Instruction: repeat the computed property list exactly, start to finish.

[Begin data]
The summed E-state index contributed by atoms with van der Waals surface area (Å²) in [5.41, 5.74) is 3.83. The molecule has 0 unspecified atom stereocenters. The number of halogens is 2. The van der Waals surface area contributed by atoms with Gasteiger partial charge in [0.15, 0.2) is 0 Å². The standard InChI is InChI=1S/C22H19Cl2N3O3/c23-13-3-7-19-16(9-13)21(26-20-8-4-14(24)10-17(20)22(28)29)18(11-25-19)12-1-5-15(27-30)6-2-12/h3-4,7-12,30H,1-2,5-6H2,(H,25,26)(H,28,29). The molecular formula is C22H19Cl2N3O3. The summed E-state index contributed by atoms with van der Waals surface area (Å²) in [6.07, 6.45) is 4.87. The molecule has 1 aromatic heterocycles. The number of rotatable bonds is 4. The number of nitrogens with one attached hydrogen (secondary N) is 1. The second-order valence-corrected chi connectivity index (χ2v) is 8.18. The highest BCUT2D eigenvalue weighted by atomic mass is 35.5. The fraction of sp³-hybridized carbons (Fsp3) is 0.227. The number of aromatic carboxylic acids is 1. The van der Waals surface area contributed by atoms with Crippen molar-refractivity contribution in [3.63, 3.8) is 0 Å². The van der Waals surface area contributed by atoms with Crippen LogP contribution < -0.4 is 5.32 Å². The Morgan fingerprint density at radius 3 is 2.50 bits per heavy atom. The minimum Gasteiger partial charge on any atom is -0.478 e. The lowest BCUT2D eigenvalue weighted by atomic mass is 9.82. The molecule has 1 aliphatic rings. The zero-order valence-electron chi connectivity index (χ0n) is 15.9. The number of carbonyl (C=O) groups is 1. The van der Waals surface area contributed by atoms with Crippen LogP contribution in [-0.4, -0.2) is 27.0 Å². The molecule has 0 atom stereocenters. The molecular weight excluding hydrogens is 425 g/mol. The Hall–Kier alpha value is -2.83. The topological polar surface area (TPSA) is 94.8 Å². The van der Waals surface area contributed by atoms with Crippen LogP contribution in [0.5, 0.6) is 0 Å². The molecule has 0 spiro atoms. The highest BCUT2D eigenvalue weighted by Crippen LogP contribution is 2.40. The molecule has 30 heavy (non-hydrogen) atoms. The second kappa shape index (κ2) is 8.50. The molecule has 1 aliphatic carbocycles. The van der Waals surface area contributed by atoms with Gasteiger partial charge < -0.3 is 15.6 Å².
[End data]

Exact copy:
The summed E-state index contributed by atoms with van der Waals surface area (Å²) in [5.41, 5.74) is 3.83. The molecule has 0 unspecified atom stereocenters. The number of halogens is 2. The van der Waals surface area contributed by atoms with Gasteiger partial charge in [0.15, 0.2) is 0 Å². The standard InChI is InChI=1S/C22H19Cl2N3O3/c23-13-3-7-19-16(9-13)21(26-20-8-4-14(24)10-17(20)22(28)29)18(11-25-19)12-1-5-15(27-30)6-2-12/h3-4,7-12,30H,1-2,5-6H2,(H,25,26)(H,28,29). The molecular formula is C22H19Cl2N3O3. The summed E-state index contributed by atoms with van der Waals surface area (Å²) in [6.07, 6.45) is 4.87. The molecule has 1 aromatic heterocycles. The number of rotatable bonds is 4. The number of nitrogens with one attached hydrogen (secondary N) is 1. The second-order valence-corrected chi connectivity index (χ2v) is 8.18. The highest BCUT2D eigenvalue weighted by atomic mass is 35.5. The fraction of sp³-hybridized carbons (Fsp3) is 0.227. The number of aromatic carboxylic acids is 1. The van der Waals surface area contributed by atoms with Crippen molar-refractivity contribution in [3.63, 3.8) is 0 Å². The van der Waals surface area contributed by atoms with Crippen LogP contribution < -0.4 is 5.32 Å². The Morgan fingerprint density at radius 3 is 2.50 bits per heavy atom. The minimum Gasteiger partial charge on any atom is -0.478 e. The lowest BCUT2D eigenvalue weighted by atomic mass is 9.82. The molecule has 1 aliphatic rings. The zero-order valence-electron chi connectivity index (χ0n) is 15.9. The number of carbonyl (C=O) groups is 1. The van der Waals surface area contributed by atoms with Crippen LogP contribution in [-0.4, -0.2) is 27.0 Å². The molecule has 0 atom stereocenters. The molecular weight excluding hydrogens is 425 g/mol. The Hall–Kier alpha value is -2.83. The topological polar surface area (TPSA) is 94.8 Å². The van der Waals surface area contributed by atoms with Crippen LogP contribution in [0.5, 0.6) is 0 Å². The molecule has 0 spiro atoms. The highest BCUT2D eigenvalue weighted by Crippen LogP contribution is 2.40. The molecule has 30 heavy (non-hydrogen) atoms. The second kappa shape index (κ2) is 8.50. The molecule has 1 aliphatic carbocycles. The van der Waals surface area contributed by atoms with Gasteiger partial charge < -0.3 is 15.6 Å².